“VIDEO: Colombian Navy intercepts largest narco sub yet” –Marine Log

MarineLog reports,

“…On May 12, the Columbian Navy reported it had intercepted the largest narco sub seized since its first capture of one of the semi-submersible low profile vessels in 1993…the substances seized were cocaine hydrochloride and had a net weight of 3,058 kilograms.

“To put that in perspective, in one of the largest narco sub interdictions by U.S authorities, in April 2021 a U.S. Customs and Border Protection (CBP) Air and Marine Operations (AMO) aircraft assisted the U.S. Coast Guard seizure of approximately 2,500 kilograms of cocaine from a semi-submersible vessel.”

Semi-Submersible Intercepted Near Texas? Don’t Think So

Quoting one of the articles below, “© U.S. Customs and Border Protection, Military intercepted a self-propelled semi-submersible vessel loaded with more than 3,800 pounds of cocaine right outside U.S. borders.” 

I have seen a couple of articles lately that claim a self propelled semi-submersible was seized off Texas.

The first was, “Self-Propelled vessel intercepted smuggling more than 3,800 pounds of cocaine near Texas”

A U.S. Coast Guard cutter intercepted a self-propelled semi-submersible vessel engaged in smuggling more than 3,800 pounds of cocaine, federal officials said Sunday.

According to the U.S. Customs and Border Protection (CBP), on November 13, CBP and Marine Operations (AMO) arrested the crew during operations in international waters (I don’t think this could be true–Chuck), and all three suspects will face charges in the U.S.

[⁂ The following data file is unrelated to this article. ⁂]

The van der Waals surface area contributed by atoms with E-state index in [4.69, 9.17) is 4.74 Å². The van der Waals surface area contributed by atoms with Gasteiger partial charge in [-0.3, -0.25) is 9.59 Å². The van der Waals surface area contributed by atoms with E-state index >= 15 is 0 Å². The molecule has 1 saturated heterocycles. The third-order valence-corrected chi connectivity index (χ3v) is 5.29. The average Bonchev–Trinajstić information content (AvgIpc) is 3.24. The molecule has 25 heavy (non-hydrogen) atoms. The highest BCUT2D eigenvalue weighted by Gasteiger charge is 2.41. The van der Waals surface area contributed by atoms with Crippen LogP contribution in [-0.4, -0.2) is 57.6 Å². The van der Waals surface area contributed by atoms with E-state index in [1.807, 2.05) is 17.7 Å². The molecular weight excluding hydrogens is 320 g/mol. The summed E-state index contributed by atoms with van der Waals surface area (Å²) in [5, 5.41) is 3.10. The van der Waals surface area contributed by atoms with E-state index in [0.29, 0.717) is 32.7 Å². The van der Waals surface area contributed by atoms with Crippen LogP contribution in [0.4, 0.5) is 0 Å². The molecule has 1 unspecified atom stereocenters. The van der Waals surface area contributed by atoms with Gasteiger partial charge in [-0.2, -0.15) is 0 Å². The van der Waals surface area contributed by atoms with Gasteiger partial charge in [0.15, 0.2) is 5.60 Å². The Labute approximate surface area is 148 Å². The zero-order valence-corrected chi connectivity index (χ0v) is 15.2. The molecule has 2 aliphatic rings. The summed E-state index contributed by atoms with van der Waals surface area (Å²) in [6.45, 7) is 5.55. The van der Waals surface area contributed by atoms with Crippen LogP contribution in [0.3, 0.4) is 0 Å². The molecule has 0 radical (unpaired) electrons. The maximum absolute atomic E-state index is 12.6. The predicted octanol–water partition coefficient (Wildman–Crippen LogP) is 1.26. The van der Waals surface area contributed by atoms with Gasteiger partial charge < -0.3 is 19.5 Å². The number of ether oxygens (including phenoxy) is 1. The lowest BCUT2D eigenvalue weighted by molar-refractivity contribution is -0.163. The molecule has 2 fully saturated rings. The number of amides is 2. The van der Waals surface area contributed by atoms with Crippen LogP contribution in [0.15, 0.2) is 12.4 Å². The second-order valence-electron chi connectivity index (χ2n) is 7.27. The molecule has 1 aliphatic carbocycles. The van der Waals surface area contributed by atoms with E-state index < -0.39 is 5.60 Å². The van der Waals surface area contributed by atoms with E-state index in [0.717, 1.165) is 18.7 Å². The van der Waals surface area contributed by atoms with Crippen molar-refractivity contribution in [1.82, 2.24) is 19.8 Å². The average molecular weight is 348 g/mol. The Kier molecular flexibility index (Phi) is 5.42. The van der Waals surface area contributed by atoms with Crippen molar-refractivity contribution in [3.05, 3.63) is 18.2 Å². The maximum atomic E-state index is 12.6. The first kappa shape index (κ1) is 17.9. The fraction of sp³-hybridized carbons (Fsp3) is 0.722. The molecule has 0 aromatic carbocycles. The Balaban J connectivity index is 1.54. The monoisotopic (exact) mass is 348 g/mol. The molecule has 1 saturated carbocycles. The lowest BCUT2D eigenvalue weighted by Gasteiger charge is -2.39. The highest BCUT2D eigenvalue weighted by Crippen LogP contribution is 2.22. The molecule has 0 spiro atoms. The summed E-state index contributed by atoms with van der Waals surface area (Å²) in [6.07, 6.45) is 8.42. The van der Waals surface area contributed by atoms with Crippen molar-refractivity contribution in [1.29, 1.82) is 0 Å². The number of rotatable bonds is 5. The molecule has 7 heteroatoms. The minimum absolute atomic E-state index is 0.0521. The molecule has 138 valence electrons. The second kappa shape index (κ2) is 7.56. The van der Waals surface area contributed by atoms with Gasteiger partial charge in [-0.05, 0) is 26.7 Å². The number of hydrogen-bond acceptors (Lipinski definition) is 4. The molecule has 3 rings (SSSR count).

“The drug cartels are relentless and extremely innovative,” National Air Security Operations Center – Corpus Christi Director Allen Durham said.

“Interdicting self-propelled semi-submersible vessels requires expertise and the right aircraft. Air and Marine Operations will continue to beat the cartels at their own game to protect our borders.”

The multi-day operation from surveillance to interception, according to CBP, involved several interagency partners including the U.S. Coast Guard and the U.S. Navy.

AMO operates maritime patrol aircraft from Corpus Christi, Texas, and Jacksonville, Florida, to conduct long-range aerial patrols and surveillance missions along the U.S. borders and in drug transit zones in Central and South America, according to CBP.

The second was, “Narco subs: Texas mobilises to stem invasion of narcotic carrying submarines.”

“”The drug cartels are relentless and extremely innovative,” the Corpus Christi director for the National Air Security Operations Center said earlier this month. “Interdicting self-propelled semi-submersible vessels requires expertise and the right aircraft.”

“Texas is mobilising its drug agents and prosecutors to specifically target drug submarine builders and operators, ABC America reports.”

These both appear to stem from a press release that originated in Texas from Customs and Border Protection, presumably the National Air Security Operations Center – Corpus Christi Director Allen DurhamApparently the semi-submersible was detected by a CBP P-3.